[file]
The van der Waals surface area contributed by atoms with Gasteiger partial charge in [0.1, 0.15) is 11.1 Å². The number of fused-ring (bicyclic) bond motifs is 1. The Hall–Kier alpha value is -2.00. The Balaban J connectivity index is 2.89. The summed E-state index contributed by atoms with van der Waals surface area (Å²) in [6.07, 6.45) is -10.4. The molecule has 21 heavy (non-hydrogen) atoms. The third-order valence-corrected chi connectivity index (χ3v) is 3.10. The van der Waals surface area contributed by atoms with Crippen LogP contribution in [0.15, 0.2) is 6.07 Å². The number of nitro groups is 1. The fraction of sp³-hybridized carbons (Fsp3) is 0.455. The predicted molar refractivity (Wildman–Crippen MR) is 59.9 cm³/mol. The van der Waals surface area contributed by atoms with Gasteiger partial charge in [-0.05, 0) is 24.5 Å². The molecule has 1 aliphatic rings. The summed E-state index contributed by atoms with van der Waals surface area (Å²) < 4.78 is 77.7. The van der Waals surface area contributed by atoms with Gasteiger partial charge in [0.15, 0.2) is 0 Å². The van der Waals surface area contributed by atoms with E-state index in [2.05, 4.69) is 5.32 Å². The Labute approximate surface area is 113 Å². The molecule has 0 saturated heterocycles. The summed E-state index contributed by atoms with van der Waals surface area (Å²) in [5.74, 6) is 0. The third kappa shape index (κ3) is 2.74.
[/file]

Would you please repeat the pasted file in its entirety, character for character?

The van der Waals surface area contributed by atoms with Gasteiger partial charge in [0.1, 0.15) is 11.1 Å². The number of fused-ring (bicyclic) bond motifs is 1. The Hall–Kier alpha value is -2.00. The Balaban J connectivity index is 2.89. The summed E-state index contributed by atoms with van der Waals surface area (Å²) in [6.07, 6.45) is -10.4. The molecule has 21 heavy (non-hydrogen) atoms. The third-order valence-corrected chi connectivity index (χ3v) is 3.10. The van der Waals surface area contributed by atoms with Crippen LogP contribution in [0.15, 0.2) is 6.07 Å². The number of nitro groups is 1. The fraction of sp³-hybridized carbons (Fsp3) is 0.455. The predicted molar refractivity (Wildman–Crippen MR) is 59.9 cm³/mol. The van der Waals surface area contributed by atoms with Gasteiger partial charge in [-0.05, 0) is 24.5 Å². The molecule has 1 aliphatic rings. The summed E-state index contributed by atoms with van der Waals surface area (Å²) < 4.78 is 77.7. The van der Waals surface area contributed by atoms with Gasteiger partial charge in [0.15, 0.2) is 0 Å². The van der Waals surface area contributed by atoms with E-state index in [2.05, 4.69) is 5.32 Å². The Labute approximate surface area is 113 Å². The molecule has 0 saturated heterocycles. The summed E-state index contributed by atoms with van der Waals surface area (Å²) in [5.74, 6) is 0. The third kappa shape index (κ3) is 2.74.